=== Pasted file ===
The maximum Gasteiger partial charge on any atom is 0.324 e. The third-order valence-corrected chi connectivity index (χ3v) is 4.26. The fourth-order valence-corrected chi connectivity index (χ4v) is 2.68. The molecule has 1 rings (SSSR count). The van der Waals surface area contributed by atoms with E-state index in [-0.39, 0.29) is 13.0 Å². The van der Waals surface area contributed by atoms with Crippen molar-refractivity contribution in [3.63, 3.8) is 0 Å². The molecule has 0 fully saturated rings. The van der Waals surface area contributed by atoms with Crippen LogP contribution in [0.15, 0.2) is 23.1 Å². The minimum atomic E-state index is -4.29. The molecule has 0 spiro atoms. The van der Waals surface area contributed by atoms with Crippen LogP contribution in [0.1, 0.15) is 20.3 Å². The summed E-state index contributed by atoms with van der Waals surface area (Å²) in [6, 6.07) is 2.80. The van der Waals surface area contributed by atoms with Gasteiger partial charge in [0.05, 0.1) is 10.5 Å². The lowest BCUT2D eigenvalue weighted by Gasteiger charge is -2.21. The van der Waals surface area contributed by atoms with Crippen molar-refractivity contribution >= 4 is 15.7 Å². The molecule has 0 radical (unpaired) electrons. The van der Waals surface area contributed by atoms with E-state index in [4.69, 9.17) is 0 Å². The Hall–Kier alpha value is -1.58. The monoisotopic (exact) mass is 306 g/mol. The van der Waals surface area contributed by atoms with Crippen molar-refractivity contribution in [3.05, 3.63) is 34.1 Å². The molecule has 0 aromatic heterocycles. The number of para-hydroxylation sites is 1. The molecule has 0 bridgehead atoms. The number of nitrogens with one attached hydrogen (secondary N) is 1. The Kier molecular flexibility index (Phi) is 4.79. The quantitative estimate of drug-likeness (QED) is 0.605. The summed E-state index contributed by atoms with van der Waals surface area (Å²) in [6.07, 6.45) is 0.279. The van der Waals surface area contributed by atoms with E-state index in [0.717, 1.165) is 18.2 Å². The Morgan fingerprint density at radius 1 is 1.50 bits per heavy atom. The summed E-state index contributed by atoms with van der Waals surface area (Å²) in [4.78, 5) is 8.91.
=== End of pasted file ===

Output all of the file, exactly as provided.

The maximum Gasteiger partial charge on any atom is 0.324 e. The third-order valence-corrected chi connectivity index (χ3v) is 4.26. The fourth-order valence-corrected chi connectivity index (χ4v) is 2.68. The molecule has 1 rings (SSSR count). The van der Waals surface area contributed by atoms with E-state index in [-0.39, 0.29) is 13.0 Å². The van der Waals surface area contributed by atoms with Crippen molar-refractivity contribution in [3.63, 3.8) is 0 Å². The molecule has 0 fully saturated rings. The van der Waals surface area contributed by atoms with Crippen LogP contribution in [0.15, 0.2) is 23.1 Å². The minimum atomic E-state index is -4.29. The molecule has 0 spiro atoms. The van der Waals surface area contributed by atoms with Crippen LogP contribution in [0.1, 0.15) is 20.3 Å². The summed E-state index contributed by atoms with van der Waals surface area (Å²) in [6, 6.07) is 2.80. The van der Waals surface area contributed by atoms with Gasteiger partial charge in [0.05, 0.1) is 10.5 Å². The lowest BCUT2D eigenvalue weighted by Gasteiger charge is -2.21. The van der Waals surface area contributed by atoms with Crippen molar-refractivity contribution >= 4 is 15.7 Å². The molecule has 0 radical (unpaired) electrons. The van der Waals surface area contributed by atoms with E-state index in [4.69, 9.17) is 0 Å². The Hall–Kier alpha value is -1.58. The monoisotopic (exact) mass is 306 g/mol. The van der Waals surface area contributed by atoms with Crippen molar-refractivity contribution in [3.05, 3.63) is 34.1 Å². The molecule has 0 aromatic heterocycles. The number of para-hydroxylation sites is 1. The molecule has 0 bridgehead atoms. The number of nitrogens with one attached hydrogen (secondary N) is 1. The Kier molecular flexibility index (Phi) is 4.79. The quantitative estimate of drug-likeness (QED) is 0.605. The summed E-state index contributed by atoms with van der Waals surface area (Å²) in [6.07, 6.45) is 0.279. The van der Waals surface area contributed by atoms with E-state index in [0.717, 1.165) is 18.2 Å². The Morgan fingerprint density at radius 1 is 1.50 bits per heavy atom. The summed E-state index contributed by atoms with van der Waals surface area (Å²) in [4.78, 5) is 8.91.